Water main topic for City Council
STEUBENVILLE — City Manager Jim Mavromatis said Tuesday night the city’s low- pressure system tank on Adams Street had about 6 inches of water and was being filled slowly and carefully before the downtown residents will see water coming from their faucets.
“We need to reach the 25- foot level in that tank before the low-pressure system will start working,” Mavromatis said.
“I am asking downtown residents who have been without water the past several days to please be patient.
“Do not open your faucets, because if the water comes on we don’t want it running smoothly. And, I am asking for our residents to continue to conserve water while we stabilize our system,” said Mavromatis.
“We have an old system that should have been replaced years ago and we are now dealing with the aging pipes and valves. Once the water is restored, the downtown customers will be under a water boil advisory until further notice.
“I also want to thank Weirton City Manager Travis Blosser, who called me and offered assistance, and the Jefferson County Commissioners who also offered their assistance during this crisis,” noted Mavromatis.
Third Ward Councilman Eric Timmons said the time has come to stop putting band- aids on the problems with the water infrastructure.
“We need to fix these problems now. If raising the rate or putting an infrastructure charge in place is the answer, then we need to do it. The entire water system needs an overhaul,” declared Timmons.
The city manager also was questioned about snow plows and the salting of certain streets.
“Sunset Boulevard and the main streets looked fine on Saturday. But, several streets remain snow covered and Rear Arlington has never been touched. Foster Place is impassable. If it is a case of manpower, we gave the city manager the authority to hire more people. We also need to look at website updates to keep people informed about water line breaks and issues with clearing the streets,” cited Timmons.
“The issue is we go two snow storms in one day. The emergency routes have to be done then the street crews start working their way into the neighborhoods. These aren’t major streets. When snow is coming, prepare for what you need. Our crews can’t snap their fingers to clear the streets,” continued Mavromatis.
“We have talked about emergency notification calls. I checked the city website through the weekend to see if press releases were posted there and it was never updated. We need to move forward on how we can notify our citizens. The more information people have the less fearful they are. We need to solve this problem quickly,” remarked Councilwoman at large Kimberly Hahn.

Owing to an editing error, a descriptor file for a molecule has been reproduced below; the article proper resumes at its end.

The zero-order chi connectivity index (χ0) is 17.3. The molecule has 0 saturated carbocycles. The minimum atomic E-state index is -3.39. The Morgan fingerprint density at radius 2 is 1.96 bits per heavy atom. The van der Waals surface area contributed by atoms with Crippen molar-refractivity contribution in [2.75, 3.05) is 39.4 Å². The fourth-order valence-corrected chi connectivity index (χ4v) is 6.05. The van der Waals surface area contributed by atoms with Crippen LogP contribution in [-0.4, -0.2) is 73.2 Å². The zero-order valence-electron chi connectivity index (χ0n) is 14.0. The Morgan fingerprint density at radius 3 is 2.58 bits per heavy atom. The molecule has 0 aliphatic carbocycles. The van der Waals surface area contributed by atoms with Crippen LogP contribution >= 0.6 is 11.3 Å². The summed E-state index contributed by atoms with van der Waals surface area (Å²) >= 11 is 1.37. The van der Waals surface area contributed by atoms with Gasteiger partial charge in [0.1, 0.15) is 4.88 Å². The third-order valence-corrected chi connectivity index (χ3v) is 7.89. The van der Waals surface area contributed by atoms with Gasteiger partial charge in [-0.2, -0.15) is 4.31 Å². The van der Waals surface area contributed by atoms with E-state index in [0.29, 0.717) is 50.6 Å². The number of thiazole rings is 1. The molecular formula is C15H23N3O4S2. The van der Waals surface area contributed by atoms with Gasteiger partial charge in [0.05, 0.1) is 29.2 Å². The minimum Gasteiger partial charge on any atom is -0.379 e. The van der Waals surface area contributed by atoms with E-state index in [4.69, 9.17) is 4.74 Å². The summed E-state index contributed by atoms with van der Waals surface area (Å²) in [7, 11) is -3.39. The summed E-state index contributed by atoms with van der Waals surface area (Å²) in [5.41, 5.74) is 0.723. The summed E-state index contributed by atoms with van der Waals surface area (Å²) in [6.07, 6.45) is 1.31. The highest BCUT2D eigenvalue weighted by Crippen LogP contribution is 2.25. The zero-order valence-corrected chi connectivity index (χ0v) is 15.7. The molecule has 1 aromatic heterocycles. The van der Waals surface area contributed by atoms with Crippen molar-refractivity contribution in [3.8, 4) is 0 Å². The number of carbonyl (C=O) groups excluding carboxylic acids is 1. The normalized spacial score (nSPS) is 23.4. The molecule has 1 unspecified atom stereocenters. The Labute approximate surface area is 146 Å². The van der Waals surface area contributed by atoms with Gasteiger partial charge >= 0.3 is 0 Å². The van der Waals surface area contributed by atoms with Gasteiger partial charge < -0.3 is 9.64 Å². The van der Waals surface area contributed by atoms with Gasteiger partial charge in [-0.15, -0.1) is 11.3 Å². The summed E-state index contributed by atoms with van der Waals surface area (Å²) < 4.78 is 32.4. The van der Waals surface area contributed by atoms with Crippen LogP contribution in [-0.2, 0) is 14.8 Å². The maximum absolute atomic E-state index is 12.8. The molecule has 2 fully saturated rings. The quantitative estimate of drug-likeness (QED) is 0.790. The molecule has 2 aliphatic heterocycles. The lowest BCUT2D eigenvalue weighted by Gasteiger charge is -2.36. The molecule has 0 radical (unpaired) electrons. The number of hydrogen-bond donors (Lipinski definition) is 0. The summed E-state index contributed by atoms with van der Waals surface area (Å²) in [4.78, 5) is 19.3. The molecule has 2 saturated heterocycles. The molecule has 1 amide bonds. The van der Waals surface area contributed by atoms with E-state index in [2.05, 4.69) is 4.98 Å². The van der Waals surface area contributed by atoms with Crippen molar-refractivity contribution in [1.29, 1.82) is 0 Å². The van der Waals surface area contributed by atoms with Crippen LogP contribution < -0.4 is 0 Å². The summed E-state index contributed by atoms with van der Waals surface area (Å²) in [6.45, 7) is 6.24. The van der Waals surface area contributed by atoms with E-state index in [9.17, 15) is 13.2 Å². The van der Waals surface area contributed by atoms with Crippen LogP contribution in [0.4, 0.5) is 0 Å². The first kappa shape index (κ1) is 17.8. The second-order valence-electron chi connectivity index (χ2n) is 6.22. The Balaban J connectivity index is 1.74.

“It is frustrating to have citizens call me and I don’t have any information to give them,” added Timmons.
First Ward Councilman Gerald DiLoreto announced he was going to cancel a Utility Committee meeting set for Tuesday to discuss the city’s water infrastructure until the administration can prepare a financial report.
“There is no question about raising rates. But we need to get our congressman in here along with the Environmental Protection Agency to provide us help,” DiLoreto said.
An ordinance amending city law governing domestic pets which are kept outside during extreme weather conditions was approved Tuesday night by council.
Sixth Ward Councilman Bob Villamagna had introduced the measure last week, citing a dog that had been chained up in a resident’s yard during the recent frigid weather.
“This will prohibit anyone from keeping a pet caged or tied up outside if temperatures exceed 90 degrees or drop below 32 degrees,” said Villamagna.
An ordinance to create the Belleview neighborhood conservation district received a first reading Tuesday night.
Also receiving a first reading was an ordinance repealing an ordinance approved late last year requiring citizens to register with the city council clerk prior to speaking during the public forum portion of a council meeting.
And, legislation was introduced authorizing the city manager to advertise for bids for the 2018 Community Block Grant street improvement program.
DiLoreto introduced an emergency ordinance authorizing the city manager to sign a new ground lease with the Steel Valley Regional Transit Authority.
Council held a Safety Committee meeting prior to the regular meeting and heard from Police Chief Bill McCafferty and Fire Chief Carlo Capaldi, as well as K-9 Officer Sgt. Rob Cook.
And, two representatives from Right At Home Care offered to provide a dementia virtual tour training for the city police and fire department at no cost.